"So often, we only hear from one side and yet, we're Christians grounded in our faith who follow Jesus and who feel like we live our faith," Halverson said. "We also don't think we need to check our brains at the door once we come to church."
But not everyone in the Orange County Christian community agrees that science and religion can be happy partners.
Tom Thorkelson, a Newport Beach resident who is the interfaith relations director for the Orange County Council of the Church of Jesus Christ of Latter-day Saints, said that although he believes that evolution could have been part of intelligent design, not all Christians agree.
"I would imagine that very fundamental churches that are evangelical … could find that evolution is contrary to their theological precepts, and therefore they could be very opposed to it," he said.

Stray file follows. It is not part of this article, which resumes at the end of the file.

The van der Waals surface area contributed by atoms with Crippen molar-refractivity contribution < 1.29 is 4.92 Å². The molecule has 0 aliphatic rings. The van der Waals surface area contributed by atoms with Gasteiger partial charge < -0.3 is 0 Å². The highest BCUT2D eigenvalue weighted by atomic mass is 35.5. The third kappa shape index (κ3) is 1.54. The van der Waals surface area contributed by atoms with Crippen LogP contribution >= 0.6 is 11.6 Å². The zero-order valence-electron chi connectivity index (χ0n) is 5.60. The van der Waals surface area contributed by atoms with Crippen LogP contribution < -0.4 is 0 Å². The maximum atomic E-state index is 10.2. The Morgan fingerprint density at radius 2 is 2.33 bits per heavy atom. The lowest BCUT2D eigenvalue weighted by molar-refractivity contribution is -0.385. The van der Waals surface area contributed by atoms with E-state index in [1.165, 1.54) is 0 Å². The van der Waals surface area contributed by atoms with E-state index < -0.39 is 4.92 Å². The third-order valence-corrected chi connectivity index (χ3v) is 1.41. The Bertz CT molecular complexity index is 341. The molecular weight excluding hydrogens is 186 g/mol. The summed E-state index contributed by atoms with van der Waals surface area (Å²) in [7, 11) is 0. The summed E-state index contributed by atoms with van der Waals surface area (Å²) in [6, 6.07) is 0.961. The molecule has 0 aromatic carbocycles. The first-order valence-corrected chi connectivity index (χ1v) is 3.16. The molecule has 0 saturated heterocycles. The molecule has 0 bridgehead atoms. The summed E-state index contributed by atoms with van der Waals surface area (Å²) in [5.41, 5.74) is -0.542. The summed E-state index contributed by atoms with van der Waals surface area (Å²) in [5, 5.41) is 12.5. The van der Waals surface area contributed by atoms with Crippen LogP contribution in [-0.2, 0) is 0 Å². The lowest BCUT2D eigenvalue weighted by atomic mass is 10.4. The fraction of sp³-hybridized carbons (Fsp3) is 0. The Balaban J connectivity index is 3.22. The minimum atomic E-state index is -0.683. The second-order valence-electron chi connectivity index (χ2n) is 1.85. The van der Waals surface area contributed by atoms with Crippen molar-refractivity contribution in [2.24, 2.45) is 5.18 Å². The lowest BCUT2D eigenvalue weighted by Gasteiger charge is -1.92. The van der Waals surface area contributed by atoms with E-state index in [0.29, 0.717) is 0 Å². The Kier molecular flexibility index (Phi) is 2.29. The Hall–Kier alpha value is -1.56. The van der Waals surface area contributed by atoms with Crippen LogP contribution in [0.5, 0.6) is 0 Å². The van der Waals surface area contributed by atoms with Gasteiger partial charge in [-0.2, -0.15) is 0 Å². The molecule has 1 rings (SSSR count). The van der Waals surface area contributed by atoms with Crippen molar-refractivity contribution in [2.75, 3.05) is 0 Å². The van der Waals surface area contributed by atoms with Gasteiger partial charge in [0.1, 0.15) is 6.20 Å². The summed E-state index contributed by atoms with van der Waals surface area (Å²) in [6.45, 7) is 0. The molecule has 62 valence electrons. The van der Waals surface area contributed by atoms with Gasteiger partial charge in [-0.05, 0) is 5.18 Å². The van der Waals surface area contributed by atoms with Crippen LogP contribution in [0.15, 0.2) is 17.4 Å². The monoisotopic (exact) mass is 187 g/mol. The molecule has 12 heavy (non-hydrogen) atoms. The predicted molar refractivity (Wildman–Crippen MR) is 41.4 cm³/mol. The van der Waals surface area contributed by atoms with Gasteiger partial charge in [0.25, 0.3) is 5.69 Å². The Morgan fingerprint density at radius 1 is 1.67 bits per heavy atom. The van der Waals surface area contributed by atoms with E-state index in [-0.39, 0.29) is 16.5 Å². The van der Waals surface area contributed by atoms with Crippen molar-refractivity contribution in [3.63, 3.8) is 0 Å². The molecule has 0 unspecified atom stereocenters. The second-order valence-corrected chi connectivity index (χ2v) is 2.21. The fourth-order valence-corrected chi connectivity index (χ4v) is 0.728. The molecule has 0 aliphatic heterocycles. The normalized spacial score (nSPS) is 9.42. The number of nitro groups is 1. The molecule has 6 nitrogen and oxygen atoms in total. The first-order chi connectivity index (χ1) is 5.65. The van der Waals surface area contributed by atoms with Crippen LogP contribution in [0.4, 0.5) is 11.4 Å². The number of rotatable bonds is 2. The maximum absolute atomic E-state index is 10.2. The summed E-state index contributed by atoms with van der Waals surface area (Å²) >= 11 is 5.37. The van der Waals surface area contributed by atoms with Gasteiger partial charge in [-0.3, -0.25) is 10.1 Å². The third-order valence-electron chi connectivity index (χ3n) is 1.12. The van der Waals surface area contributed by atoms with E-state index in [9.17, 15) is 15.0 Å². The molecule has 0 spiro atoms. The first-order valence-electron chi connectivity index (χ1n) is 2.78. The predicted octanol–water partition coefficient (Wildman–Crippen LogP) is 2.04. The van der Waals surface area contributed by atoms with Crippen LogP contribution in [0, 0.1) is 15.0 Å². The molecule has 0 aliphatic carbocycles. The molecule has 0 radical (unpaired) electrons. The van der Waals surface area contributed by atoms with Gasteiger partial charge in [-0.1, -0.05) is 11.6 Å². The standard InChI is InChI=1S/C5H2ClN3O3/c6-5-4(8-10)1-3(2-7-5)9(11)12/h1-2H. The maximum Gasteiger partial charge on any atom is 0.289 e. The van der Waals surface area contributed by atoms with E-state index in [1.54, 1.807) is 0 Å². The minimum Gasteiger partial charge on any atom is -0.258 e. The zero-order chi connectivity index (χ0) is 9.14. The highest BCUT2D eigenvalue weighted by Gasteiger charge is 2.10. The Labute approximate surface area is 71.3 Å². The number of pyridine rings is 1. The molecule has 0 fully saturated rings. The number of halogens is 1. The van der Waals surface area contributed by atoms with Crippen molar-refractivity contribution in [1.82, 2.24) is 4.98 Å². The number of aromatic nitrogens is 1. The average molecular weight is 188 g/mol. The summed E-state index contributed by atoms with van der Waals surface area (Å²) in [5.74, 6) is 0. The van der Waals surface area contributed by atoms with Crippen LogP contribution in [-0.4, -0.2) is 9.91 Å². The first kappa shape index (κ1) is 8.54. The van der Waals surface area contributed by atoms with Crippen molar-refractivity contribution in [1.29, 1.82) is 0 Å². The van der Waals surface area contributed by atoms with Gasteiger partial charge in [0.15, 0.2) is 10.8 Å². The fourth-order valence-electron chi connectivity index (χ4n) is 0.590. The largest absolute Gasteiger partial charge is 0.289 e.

According to a December Gallup poll, 40% of Americans said they believe that God created humans in their present form less than 10,000 years ago, while 38% believe that humans evolved with God's guidance and 16% believe that humans evolved without a divine presence.
Halverson said she reads the Old Testament as more allegory than historical fact.
"The literalist perspective is not the only way," she said.
Halverson studied at the Claremont School of Theology and is finishing her doctoral thesis at Chicago Theological Seminary.
She said she was drawn to Fairview — a small, self-identified "thinking church" — because of its progressive theology. In addition to accepting science, Fairview puts social justice at the heart of its work, and welcomes lesbian, gay, bisexual and transgender people.
Geochemist Christopher Snead, who will take over the pulpit from Halverson, said that the idea for his visit came from a chat with Halverson.
A UC Berkeley graduate now studying at UCLA, Snead said he considers the Bible "not a book of fact, so much as it's a book of truth."